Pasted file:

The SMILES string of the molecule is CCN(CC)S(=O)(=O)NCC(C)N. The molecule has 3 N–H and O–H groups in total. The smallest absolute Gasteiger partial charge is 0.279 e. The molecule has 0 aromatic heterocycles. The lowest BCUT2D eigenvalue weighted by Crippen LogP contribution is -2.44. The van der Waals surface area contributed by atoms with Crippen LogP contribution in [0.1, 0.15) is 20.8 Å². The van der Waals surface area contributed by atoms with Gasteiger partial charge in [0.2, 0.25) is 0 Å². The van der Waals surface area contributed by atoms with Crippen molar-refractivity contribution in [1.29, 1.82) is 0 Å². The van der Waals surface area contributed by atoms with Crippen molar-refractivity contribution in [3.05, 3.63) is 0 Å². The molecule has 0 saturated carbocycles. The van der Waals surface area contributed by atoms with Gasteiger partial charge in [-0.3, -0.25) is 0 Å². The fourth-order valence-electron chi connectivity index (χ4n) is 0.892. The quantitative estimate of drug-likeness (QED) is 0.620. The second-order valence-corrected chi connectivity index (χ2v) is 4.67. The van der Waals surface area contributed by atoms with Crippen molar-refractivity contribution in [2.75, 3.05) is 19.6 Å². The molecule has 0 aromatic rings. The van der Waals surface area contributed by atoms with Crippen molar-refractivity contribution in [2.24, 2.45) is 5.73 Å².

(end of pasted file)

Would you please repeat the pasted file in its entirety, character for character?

The SMILES string of the molecule is CCN(CC)S(=O)(=O)NCC(C)N. The molecule has 3 N–H and O–H groups in total. The smallest absolute Gasteiger partial charge is 0.279 e. The molecule has 0 aromatic heterocycles. The lowest BCUT2D eigenvalue weighted by Crippen LogP contribution is -2.44. The van der Waals surface area contributed by atoms with Crippen LogP contribution in [0.1, 0.15) is 20.8 Å². The van der Waals surface area contributed by atoms with Gasteiger partial charge in [0.2, 0.25) is 0 Å². The van der Waals surface area contributed by atoms with Crippen molar-refractivity contribution in [1.29, 1.82) is 0 Å². The van der Waals surface area contributed by atoms with Crippen molar-refractivity contribution in [3.05, 3.63) is 0 Å². The molecule has 0 saturated carbocycles. The van der Waals surface area contributed by atoms with Gasteiger partial charge in [-0.3, -0.25) is 0 Å². The fourth-order valence-electron chi connectivity index (χ4n) is 0.892. The quantitative estimate of drug-likeness (QED) is 0.620. The second-order valence-corrected chi connectivity index (χ2v) is 4.67. The van der Waals surface area contributed by atoms with Crippen molar-refractivity contribution in [2.75, 3.05) is 19.6 Å². The molecule has 0 aromatic rings. The van der Waals surface area contributed by atoms with Crippen molar-refractivity contribution in [2.24, 2.45) is 5.73 Å².